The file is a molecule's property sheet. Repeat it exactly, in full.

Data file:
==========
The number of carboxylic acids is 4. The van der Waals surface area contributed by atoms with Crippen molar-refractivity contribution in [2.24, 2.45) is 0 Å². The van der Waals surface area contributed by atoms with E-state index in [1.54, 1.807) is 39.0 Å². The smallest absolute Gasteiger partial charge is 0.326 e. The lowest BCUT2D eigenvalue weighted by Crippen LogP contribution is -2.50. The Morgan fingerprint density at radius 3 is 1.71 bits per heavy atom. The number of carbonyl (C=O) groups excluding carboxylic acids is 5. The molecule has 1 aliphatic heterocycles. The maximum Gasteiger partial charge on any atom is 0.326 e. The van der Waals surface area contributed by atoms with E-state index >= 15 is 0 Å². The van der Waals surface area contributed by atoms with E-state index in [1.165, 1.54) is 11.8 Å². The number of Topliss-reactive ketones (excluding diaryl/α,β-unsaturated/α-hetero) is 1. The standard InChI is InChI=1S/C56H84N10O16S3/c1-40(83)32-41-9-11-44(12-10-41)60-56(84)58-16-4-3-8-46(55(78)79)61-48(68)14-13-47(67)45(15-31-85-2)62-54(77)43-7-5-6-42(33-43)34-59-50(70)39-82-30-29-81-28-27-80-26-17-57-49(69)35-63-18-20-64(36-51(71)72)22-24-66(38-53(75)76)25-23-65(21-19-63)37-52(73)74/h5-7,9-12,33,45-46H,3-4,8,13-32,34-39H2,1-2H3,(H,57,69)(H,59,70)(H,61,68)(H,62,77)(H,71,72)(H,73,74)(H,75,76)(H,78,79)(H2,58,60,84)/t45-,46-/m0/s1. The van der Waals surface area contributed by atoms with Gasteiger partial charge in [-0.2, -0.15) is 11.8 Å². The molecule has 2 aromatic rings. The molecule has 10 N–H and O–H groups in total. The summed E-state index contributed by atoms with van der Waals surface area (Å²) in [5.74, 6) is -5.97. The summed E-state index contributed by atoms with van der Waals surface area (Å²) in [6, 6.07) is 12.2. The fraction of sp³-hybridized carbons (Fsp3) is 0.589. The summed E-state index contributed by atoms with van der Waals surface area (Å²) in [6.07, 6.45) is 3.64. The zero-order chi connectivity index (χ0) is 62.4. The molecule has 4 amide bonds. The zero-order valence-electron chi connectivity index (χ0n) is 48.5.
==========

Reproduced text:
The number of carboxylic acids is 4. The van der Waals surface area contributed by atoms with Crippen molar-refractivity contribution in [2.24, 2.45) is 0 Å². The van der Waals surface area contributed by atoms with E-state index in [1.54, 1.807) is 39.0 Å². The smallest absolute Gasteiger partial charge is 0.326 e. The lowest BCUT2D eigenvalue weighted by Crippen LogP contribution is -2.50. The Morgan fingerprint density at radius 3 is 1.71 bits per heavy atom. The number of carbonyl (C=O) groups excluding carboxylic acids is 5. The molecule has 1 aliphatic heterocycles. The maximum Gasteiger partial charge on any atom is 0.326 e. The van der Waals surface area contributed by atoms with E-state index >= 15 is 0 Å². The van der Waals surface area contributed by atoms with E-state index in [1.165, 1.54) is 11.8 Å². The number of Topliss-reactive ketones (excluding diaryl/α,β-unsaturated/α-hetero) is 1. The standard InChI is InChI=1S/C56H84N10O16S3/c1-40(83)32-41-9-11-44(12-10-41)60-56(84)58-16-4-3-8-46(55(78)79)61-48(68)14-13-47(67)45(15-31-85-2)62-54(77)43-7-5-6-42(33-43)34-59-50(70)39-82-30-29-81-28-27-80-26-17-57-49(69)35-63-18-20-64(36-51(71)72)22-24-66(38-53(75)76)25-23-65(21-19-63)37-52(73)74/h5-7,9-12,33,45-46H,3-4,8,13-32,34-39H2,1-2H3,(H,57,69)(H,59,70)(H,61,68)(H,62,77)(H,71,72)(H,73,74)(H,75,76)(H,78,79)(H2,58,60,84)/t45-,46-/m0/s1. The van der Waals surface area contributed by atoms with Gasteiger partial charge in [-0.2, -0.15) is 11.8 Å². The molecule has 2 aromatic rings. The molecule has 10 N–H and O–H groups in total. The summed E-state index contributed by atoms with van der Waals surface area (Å²) in [5.74, 6) is -5.97. The summed E-state index contributed by atoms with van der Waals surface area (Å²) in [6, 6.07) is 12.2. The fraction of sp³-hybridized carbons (Fsp3) is 0.589. The summed E-state index contributed by atoms with van der Waals surface area (Å²) in [6.07, 6.45) is 3.64. The zero-order chi connectivity index (χ0) is 62.4. The molecule has 4 amide bonds. The zero-order valence-electron chi connectivity index (χ0n) is 48.5.